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Socialising Your Pup During COVID-19

Socialising Your Pup During COVID-19


Even though you might be stuck at home, unable to get out and about to socialise and train your puppy in the conventional way, it’s still crucial for you to do as much as you can to socialise your puppy safely and positively – these are your pup’s ‘formative years’ so it’s essential that you help them to learn about the world, and train them to respond to your cues before they learn habits that you don’t like!

Here are some tips to help you to succeed in socialising and training your pup during this challenging time:

  • Carry your pup on a short walk down the street (if they are light enough!) so they can see the sights without risk of picking up contagious disease. If you have a buggy or bike trailer you can secure your pup in, use that instead to save your arms!
  • Take your pup in the car with you when you go to get shopping, so they can get used to car trips and watch the world through the car window. Secure them in a crate or use a boot divider to keep your car safe while you shop, and give them something to chew on while you are away, and don’t forget to have a window cracked enough for fresh air and park in the shade. This will give them crucial separation training, something which will otherwise be lacking while you are home all day.
  • Make sure you give your pup at least a few hours of alone time each day, in their crate, kennel or pen, in a quiet spare room, or in the yard. If they get very worried when left alone, start with only a minute or two and slowly build up how long they are alone for by a few minutes at a time. Make sure you give them chews, a yummy stuffed kong, or a scatter of treats each time you leave them, so they build good associations with being left alone. This is extremely important to do now, as your puppy will be very stressed if they do not know how to be left alone when you go back to full time work.
  • Make an ‘obstacle course’ in your yard of novel things for your puppy to explore and learn about. Include things like an open umbrella, a tricycle or bike, a vacuum cleaner, a dustbin, a statue, different surfaces to walk over like tinfoil or bubble wrap, a balance plank, etc. Guide your puppy through everything, giving them time to sniff and check things out, and give them lots of treats and praise, especially if they are a bit unsure.
  • Go on YouTube and search ‘puppy sound desensitisation’. There are lots of good soundtracks available with a variety of novel noises on them that you can play while your pup chills out in the house, to get them used to different noises that they might not hear every day (dogs barking, kids playing, fireworks, gun fire, hammering etc). Play these VERY quietly to start with and only turn them up little by little as long as your pup does not react.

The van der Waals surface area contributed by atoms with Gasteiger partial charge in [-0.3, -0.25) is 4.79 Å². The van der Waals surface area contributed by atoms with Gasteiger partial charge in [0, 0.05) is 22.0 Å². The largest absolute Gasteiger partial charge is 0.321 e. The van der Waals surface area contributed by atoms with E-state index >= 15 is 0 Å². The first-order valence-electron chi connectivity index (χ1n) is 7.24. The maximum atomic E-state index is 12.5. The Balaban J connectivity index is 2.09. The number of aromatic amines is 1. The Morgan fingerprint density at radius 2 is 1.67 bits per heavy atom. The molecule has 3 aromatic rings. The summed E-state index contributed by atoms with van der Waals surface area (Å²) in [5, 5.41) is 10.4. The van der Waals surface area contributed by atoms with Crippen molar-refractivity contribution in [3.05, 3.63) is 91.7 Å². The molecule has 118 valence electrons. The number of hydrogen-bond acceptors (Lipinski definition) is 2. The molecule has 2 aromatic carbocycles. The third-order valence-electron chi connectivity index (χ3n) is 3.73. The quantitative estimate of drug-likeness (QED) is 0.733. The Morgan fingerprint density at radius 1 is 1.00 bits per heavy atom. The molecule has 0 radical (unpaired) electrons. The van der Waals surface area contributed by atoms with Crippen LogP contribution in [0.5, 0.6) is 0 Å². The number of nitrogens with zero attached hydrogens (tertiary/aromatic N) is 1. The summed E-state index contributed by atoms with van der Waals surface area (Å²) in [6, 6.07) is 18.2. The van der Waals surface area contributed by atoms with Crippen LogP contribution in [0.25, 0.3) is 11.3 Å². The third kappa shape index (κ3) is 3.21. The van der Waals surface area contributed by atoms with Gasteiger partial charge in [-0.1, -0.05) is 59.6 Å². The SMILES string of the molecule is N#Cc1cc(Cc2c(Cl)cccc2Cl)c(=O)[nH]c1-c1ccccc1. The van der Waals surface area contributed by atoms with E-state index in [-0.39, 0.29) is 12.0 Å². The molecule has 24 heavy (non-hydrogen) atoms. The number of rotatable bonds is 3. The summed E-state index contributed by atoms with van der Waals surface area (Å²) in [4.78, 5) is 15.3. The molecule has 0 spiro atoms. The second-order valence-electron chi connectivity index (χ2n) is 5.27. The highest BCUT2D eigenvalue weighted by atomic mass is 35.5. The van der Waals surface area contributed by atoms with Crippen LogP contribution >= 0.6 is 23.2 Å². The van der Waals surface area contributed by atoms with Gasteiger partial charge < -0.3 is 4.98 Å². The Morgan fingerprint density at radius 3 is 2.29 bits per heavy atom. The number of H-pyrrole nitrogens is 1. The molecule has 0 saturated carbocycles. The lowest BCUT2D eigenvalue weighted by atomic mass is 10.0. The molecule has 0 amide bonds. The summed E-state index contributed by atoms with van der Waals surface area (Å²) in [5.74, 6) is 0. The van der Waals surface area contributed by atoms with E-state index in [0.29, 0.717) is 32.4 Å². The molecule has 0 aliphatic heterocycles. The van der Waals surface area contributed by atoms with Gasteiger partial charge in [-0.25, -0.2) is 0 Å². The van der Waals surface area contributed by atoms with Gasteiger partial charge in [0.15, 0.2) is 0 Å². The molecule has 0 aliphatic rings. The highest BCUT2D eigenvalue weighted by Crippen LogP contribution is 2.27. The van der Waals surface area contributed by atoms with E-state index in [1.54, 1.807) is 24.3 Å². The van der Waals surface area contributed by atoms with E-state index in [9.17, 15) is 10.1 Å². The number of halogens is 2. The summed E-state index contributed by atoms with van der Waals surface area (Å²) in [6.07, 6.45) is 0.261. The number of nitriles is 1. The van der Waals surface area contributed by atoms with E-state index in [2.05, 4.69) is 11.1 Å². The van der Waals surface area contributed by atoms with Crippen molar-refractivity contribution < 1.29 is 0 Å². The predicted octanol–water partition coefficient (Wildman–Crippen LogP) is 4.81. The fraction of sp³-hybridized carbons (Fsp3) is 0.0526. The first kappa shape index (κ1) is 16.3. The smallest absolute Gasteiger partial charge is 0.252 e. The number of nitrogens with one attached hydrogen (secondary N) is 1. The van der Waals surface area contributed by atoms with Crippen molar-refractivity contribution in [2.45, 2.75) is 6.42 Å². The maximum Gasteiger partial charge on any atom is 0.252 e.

• Slowly get your pup used to being handled all over. Pick a time when they are tired, and work on looking at teeth, ears, holding paws, stroking tail etc. Feed your puppy for being calm and accepting of what you are doing.
  • Teach your pup to play hide and seek. If you are home with other people, get someone to hold your puppy while you hide in another room and call them, then give them lots of praise and treats when they find you. Or if you’re home alone, teach your pup to find a favourite toy or treat. Start with really easy hiding places and then work your way up to making things trickier once they understand the game.
  • Dress up in unusual outfits to get your pup used to the different people they might see in the real world. Put on things like a big hat, dark sunglasses, a fluoro vest, a onesie or costume, a face mask (had a few dogs freak out about us wearing these at work over the last few days!), a trench coat, goggles etc.
  • Practise basic obedience skills such as eye contact, recall, sit, down and wait for food. These skills will be vital once your puppy is able to go out and about, and the training will engage their brain and tire them out – a tired puppy is a good puppy!
  • Once your puppy is fully vaccinated, short walks around the block so that your puppy can see/hear/smell their neighbourhood environment will be hugely beneficial (just remember to say ‘NO!’ if someone asks to pat your puppy as your puppy is in your bubble, gotta stay safe out there!) Try to vary the route that you take each time, and keep the walk to a max of 15 to 20 minutes so that you don’t put too much pressure on your puppy’s growing joints. Practise good leash manners by praising and feeding your dog when they are walking nicely next to you.